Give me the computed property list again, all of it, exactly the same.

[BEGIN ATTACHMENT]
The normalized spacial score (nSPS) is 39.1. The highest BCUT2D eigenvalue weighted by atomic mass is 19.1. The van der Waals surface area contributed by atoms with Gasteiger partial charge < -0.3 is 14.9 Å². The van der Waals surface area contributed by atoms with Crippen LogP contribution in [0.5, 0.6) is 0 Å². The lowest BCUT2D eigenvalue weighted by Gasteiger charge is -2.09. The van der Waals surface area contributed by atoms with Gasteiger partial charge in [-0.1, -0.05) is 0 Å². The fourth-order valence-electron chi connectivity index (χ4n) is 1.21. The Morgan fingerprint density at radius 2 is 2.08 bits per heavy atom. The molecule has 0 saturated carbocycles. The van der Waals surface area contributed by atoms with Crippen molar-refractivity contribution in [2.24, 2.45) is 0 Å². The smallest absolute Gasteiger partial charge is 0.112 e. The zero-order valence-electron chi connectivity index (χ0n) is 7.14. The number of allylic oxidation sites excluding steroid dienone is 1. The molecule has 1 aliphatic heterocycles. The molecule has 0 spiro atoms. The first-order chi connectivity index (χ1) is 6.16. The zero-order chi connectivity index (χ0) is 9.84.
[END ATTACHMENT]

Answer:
The normalized spacial score (nSPS) is 39.1. The highest BCUT2D eigenvalue weighted by atomic mass is 19.1. The van der Waals surface area contributed by atoms with Gasteiger partial charge < -0.3 is 14.9 Å². The van der Waals surface area contributed by atoms with Crippen LogP contribution in [0.5, 0.6) is 0 Å². The lowest BCUT2D eigenvalue weighted by Gasteiger charge is -2.09. The van der Waals surface area contributed by atoms with Gasteiger partial charge in [-0.1, -0.05) is 0 Å². The fourth-order valence-electron chi connectivity index (χ4n) is 1.21. The Morgan fingerprint density at radius 2 is 2.08 bits per heavy atom. The molecule has 0 saturated carbocycles. The van der Waals surface area contributed by atoms with Crippen molar-refractivity contribution in [2.24, 2.45) is 0 Å². The smallest absolute Gasteiger partial charge is 0.112 e. The zero-order valence-electron chi connectivity index (χ0n) is 7.14. The number of allylic oxidation sites excluding steroid dienone is 1. The molecule has 1 aliphatic heterocycles. The molecule has 0 spiro atoms. The first-order chi connectivity index (χ1) is 6.16. The zero-order chi connectivity index (χ0) is 9.84.